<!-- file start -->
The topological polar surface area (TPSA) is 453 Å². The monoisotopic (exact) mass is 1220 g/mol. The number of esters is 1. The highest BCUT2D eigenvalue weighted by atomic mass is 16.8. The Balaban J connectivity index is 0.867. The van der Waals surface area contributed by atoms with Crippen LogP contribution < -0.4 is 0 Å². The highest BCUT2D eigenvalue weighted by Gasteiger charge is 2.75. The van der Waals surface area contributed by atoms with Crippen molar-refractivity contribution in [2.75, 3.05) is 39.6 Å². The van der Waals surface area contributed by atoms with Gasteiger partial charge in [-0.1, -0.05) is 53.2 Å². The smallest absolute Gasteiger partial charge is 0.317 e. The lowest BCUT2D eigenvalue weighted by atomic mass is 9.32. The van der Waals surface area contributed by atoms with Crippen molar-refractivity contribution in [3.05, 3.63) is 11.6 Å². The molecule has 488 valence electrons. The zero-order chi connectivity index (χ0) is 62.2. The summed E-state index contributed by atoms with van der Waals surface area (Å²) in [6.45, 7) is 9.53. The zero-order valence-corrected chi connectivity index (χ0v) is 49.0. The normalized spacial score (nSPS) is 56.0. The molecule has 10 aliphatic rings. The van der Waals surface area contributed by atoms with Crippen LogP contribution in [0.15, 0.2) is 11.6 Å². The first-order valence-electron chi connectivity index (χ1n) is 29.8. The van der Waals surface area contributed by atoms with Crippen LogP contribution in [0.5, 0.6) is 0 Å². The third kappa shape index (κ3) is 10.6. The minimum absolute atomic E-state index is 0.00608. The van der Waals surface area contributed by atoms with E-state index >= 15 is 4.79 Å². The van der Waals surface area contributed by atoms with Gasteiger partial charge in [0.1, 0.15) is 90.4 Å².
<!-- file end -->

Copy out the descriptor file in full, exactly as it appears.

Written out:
The topological polar surface area (TPSA) is 453 Å². The monoisotopic (exact) mass is 1220 g/mol. The number of esters is 1. The highest BCUT2D eigenvalue weighted by atomic mass is 16.8. The Balaban J connectivity index is 0.867. The van der Waals surface area contributed by atoms with Crippen LogP contribution < -0.4 is 0 Å². The highest BCUT2D eigenvalue weighted by Gasteiger charge is 2.75. The van der Waals surface area contributed by atoms with Crippen molar-refractivity contribution in [2.75, 3.05) is 39.6 Å². The van der Waals surface area contributed by atoms with Gasteiger partial charge in [-0.1, -0.05) is 53.2 Å². The smallest absolute Gasteiger partial charge is 0.317 e. The lowest BCUT2D eigenvalue weighted by atomic mass is 9.32. The van der Waals surface area contributed by atoms with Crippen molar-refractivity contribution in [3.05, 3.63) is 11.6 Å². The molecule has 488 valence electrons. The zero-order chi connectivity index (χ0) is 62.2. The summed E-state index contributed by atoms with van der Waals surface area (Å²) in [6.45, 7) is 9.53. The zero-order valence-corrected chi connectivity index (χ0v) is 49.0. The normalized spacial score (nSPS) is 56.0. The molecule has 10 aliphatic rings. The van der Waals surface area contributed by atoms with Crippen LogP contribution in [0.15, 0.2) is 11.6 Å². The first-order valence-electron chi connectivity index (χ1n) is 29.8. The van der Waals surface area contributed by atoms with Crippen LogP contribution in [0.5, 0.6) is 0 Å². The third kappa shape index (κ3) is 10.6. The minimum absolute atomic E-state index is 0.00608. The van der Waals surface area contributed by atoms with E-state index >= 15 is 4.79 Å². The van der Waals surface area contributed by atoms with Gasteiger partial charge in [0.1, 0.15) is 90.4 Å².